17. Folks, I don’t think this is good news for those of us concerned about civil rights. I have heard from people in the know that there were various factions within the Davis Police Department and the faction supporting Concolino back in the day, were known to some as white supremacists, not in the sense of hoods and robes, but in the anti-civil rights sort of sense. If he wins, they win. That’s bad news for the rest of us.

  18. Folks, I don’t think this is good news for those of us concerned about civil rights. I have heard from people in the know that there were various factions within the Davis Police Department and the faction supporting Concolino back in the day, were known to some as white supremacists, not in the sense of hoods and robes, but in the anti-civil rights sort of sense. If he wins, they win. That’s bad news for the rest of us.

  19. Folks, I don’t think this is good news for those of us concerned about civil rights. I have heard from people in the know that there were various factions within the Davis Police Department and the faction supporting Concolino back in the day, were known to some as white supremacists, not in the sense of hoods and robes, but in the anti-civil rights sort of sense. If he wins, they win. That’s bad news for the rest of us.

  20. Folks, I don’t think this is good news for those of us concerned about civil rights. I have heard from people in the know that there were various factions within the Davis Police Department and the faction supporting Concolino back in the day, were known to some as white supremacists, not in the sense of hoods and robes, but in the anti-civil rights sort of sense. If he wins, they win. That’s bad news for the rest of us.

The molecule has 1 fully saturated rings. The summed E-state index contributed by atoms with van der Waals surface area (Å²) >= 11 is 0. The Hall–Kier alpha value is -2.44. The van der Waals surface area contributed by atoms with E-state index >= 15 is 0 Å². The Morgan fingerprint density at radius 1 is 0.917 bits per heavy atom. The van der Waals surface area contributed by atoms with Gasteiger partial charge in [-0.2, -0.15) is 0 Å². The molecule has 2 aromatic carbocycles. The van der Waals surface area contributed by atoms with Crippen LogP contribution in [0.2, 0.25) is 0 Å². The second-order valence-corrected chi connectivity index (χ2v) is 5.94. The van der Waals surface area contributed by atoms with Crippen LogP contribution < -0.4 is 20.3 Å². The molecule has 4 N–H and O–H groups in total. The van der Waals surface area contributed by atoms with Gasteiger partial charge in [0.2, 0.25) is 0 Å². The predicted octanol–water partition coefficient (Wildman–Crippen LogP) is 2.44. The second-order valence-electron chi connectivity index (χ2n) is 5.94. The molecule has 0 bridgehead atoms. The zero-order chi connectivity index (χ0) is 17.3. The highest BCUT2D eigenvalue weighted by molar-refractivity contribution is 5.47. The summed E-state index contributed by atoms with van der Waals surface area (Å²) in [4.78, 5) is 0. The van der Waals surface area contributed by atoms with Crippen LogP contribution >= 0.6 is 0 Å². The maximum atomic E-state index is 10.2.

21. I do not really care who is selected as long as that person insists that Davis police officers are honest all of the time. That is a quality missing in at least several of the officers.

    As far as the discussion about money. The new Chief pads his retirement pension at 3% per year at Chief’ salary. All of the past accrued percentage (3% times years worked) is factored up to the higher salary. There are obvious pension advantages to working for a few years as Chief.SAH

  22. I do not really care who is selected as long as that person insists that Davis police officers are honest all of the time. That is a quality missing in at least several of the officers.

    As far as the discussion about money. The new Chief pads his retirement pension at 3% per year at Chief’ salary. All of the past accrued percentage (3% times years worked) is factored up to the higher salary. There are obvious pension advantages to working for a few years as Chief.SAH

  23. I do not really care who is selected as long as that person insists that Davis police officers are honest all of the time. That is a quality missing in at least several of the officers.

    As far as the discussion about money. The new Chief pads his retirement pension at 3% per year at Chief’ salary. All of the past accrued percentage (3% times years worked) is factored up to the higher salary. There are obvious pension advantages to working for a few years as Chief.SAH

  24. I do not really care who is selected as long as that person insists that Davis police officers are honest all of the time. That is a quality missing in at least several of the officers.

    As far as the discussion about money. The new Chief pads his retirement pension at 3% per year at Chief’ salary. All of the past accrued percentage (3% times years worked) is factored up to the higher salary. There are obvious pension advantages to working for a few years as Chief.SAH